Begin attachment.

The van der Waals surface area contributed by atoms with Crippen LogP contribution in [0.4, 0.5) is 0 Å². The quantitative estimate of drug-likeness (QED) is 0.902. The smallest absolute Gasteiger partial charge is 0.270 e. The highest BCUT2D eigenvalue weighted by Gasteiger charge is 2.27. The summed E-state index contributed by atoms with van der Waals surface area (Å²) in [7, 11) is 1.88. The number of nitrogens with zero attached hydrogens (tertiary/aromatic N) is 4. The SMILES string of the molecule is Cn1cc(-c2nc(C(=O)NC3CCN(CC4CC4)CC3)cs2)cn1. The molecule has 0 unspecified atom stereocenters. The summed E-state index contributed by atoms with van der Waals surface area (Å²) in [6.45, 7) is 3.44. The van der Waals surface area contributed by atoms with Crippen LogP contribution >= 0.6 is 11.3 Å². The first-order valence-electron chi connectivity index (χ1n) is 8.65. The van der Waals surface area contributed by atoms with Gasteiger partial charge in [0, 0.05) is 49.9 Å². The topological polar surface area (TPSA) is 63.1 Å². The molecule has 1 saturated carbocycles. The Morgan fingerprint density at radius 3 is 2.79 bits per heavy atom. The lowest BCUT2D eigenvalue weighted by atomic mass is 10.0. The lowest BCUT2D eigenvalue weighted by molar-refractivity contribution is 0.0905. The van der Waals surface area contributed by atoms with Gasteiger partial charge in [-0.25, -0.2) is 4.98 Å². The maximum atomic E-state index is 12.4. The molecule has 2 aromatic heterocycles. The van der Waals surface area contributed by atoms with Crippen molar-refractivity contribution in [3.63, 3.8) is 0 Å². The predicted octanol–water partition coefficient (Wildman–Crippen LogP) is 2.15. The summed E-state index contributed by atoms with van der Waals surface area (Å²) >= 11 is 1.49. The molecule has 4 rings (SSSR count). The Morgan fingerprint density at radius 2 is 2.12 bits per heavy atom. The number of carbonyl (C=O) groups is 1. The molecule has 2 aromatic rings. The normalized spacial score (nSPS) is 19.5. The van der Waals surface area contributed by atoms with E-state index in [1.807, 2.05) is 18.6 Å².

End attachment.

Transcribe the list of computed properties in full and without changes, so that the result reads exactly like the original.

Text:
The van der Waals surface area contributed by atoms with Crippen LogP contribution in [0.4, 0.5) is 0 Å². The quantitative estimate of drug-likeness (QED) is 0.902. The smallest absolute Gasteiger partial charge is 0.270 e. The highest BCUT2D eigenvalue weighted by Gasteiger charge is 2.27. The summed E-state index contributed by atoms with van der Waals surface area (Å²) in [7, 11) is 1.88. The number of nitrogens with zero attached hydrogens (tertiary/aromatic N) is 4. The SMILES string of the molecule is Cn1cc(-c2nc(C(=O)NC3CCN(CC4CC4)CC3)cs2)cn1. The molecule has 0 unspecified atom stereocenters. The summed E-state index contributed by atoms with van der Waals surface area (Å²) in [6.45, 7) is 3.44. The van der Waals surface area contributed by atoms with Crippen LogP contribution >= 0.6 is 11.3 Å². The first-order valence-electron chi connectivity index (χ1n) is 8.65. The van der Waals surface area contributed by atoms with Gasteiger partial charge in [0, 0.05) is 49.9 Å². The topological polar surface area (TPSA) is 63.1 Å². The molecule has 1 saturated carbocycles. The Morgan fingerprint density at radius 3 is 2.79 bits per heavy atom. The lowest BCUT2D eigenvalue weighted by atomic mass is 10.0. The lowest BCUT2D eigenvalue weighted by molar-refractivity contribution is 0.0905. The van der Waals surface area contributed by atoms with Gasteiger partial charge in [-0.25, -0.2) is 4.98 Å². The maximum atomic E-state index is 12.4. The molecule has 2 aromatic heterocycles. The van der Waals surface area contributed by atoms with Crippen molar-refractivity contribution in [3.63, 3.8) is 0 Å². The predicted octanol–water partition coefficient (Wildman–Crippen LogP) is 2.15. The summed E-state index contributed by atoms with van der Waals surface area (Å²) >= 11 is 1.49. The molecule has 4 rings (SSSR count). The Morgan fingerprint density at radius 2 is 2.12 bits per heavy atom. The number of carbonyl (C=O) groups is 1. The molecule has 2 aromatic rings. The normalized spacial score (nSPS) is 19.5. The van der Waals surface area contributed by atoms with E-state index in [1.807, 2.05) is 18.6 Å².